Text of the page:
Sea Change Radio goes to the Northeast Organic Farm Association conference to talk with Will Allen of Growing Power, Abby Youngblood of Just Food, and Scott Kellogg, author of TOOLBOX FOR SUSTAINABLE CITY LIVING.
A couple of weeks ago, Sea Change co-host Francesca Rheannon wrote an article titled Why Posterity Matters. In it, she lauded the efforts of PS 11 in Brooklyn, New York to educate its young students about the importance of good fresh food. The kids grow vegetables in the community garden next door. PS 11 serves a neighborhood that, while beginning to gentrify, is still predominantly poor, one where the problems of obesity and lack of access to affordable, healthy fresh food are rife — and related.
How to bring healthy, organic food to low income communities was a recurrent theme at the recent conference of the Northeast Organic Farming Association, or NOFA.
Our first guest, Will Allen, was the keynote speaker. He says healthy food is at the forefront of community development; it’s a social justice issue to make sure all people have same access to good food.
Allen is a leader in the movement to bring affordable organic food to all communities, especially city dwellers who usually can’t afford it. But Growing Power, the national organization he founded and directs, is about much more than that: it’s about building community by building skills, education and enterprise in sustainable urban agriculture. Right now, its work is centered in Milwaukee and Chicago, and comprises greenhouses, aquaculture operations and intensive composting.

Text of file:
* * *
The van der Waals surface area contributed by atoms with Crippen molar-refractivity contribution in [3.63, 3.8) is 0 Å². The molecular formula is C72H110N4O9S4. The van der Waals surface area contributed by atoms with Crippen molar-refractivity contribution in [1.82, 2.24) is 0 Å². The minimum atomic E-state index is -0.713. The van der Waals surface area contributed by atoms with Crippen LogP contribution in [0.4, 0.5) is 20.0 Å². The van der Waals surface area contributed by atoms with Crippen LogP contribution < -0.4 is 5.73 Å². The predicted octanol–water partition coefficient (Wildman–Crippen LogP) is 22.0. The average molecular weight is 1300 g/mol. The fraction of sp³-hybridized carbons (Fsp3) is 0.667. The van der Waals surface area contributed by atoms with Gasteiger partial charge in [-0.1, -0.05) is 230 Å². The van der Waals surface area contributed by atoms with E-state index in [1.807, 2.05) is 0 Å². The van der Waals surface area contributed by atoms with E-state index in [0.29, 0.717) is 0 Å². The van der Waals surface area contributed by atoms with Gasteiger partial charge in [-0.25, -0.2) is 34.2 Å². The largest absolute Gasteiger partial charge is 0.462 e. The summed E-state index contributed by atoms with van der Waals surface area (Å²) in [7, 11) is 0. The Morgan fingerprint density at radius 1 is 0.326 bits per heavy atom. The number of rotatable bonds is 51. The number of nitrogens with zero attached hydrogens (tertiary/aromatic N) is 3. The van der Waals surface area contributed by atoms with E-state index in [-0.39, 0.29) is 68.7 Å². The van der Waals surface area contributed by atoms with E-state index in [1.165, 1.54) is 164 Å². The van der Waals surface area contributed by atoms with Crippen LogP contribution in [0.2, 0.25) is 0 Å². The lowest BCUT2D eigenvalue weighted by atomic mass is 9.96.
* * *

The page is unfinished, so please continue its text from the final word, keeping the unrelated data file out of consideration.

FOSCR (Friend of Sea Change Radio) Erik Hoffner of Grist.org and the Orion Grassroots Network also met with Will Allen at the NOFA conference. Check out that interview here at Grist.org.
Abby Youngblood coordinates a program called Fresh Food For All. It’s run out of Just Food, a nonprofit in NYC that works to establish a strong regional food system that’s socially just as well as environmentally sound. The program trains community gardeners all over the city, including in low income neighborhoods. It also connects urban residents with ex-urban farmers through farmers’ markets and CSA’s.
Scott Kellogg is the co-founder of the Rhizome Collective of Austin, Tx, an education project promoting affordable sustainability. He’s now moved to Albany New York, where he’s replicating the collective as “Radix”. Kellogg is also author of the book, TOOLBOX FOR SUSTAINABLE CITY LIVING. He tells us about creative, affordable and low tech ways to grow food, recycle wastes and produce energy for ourselves in an urban environment.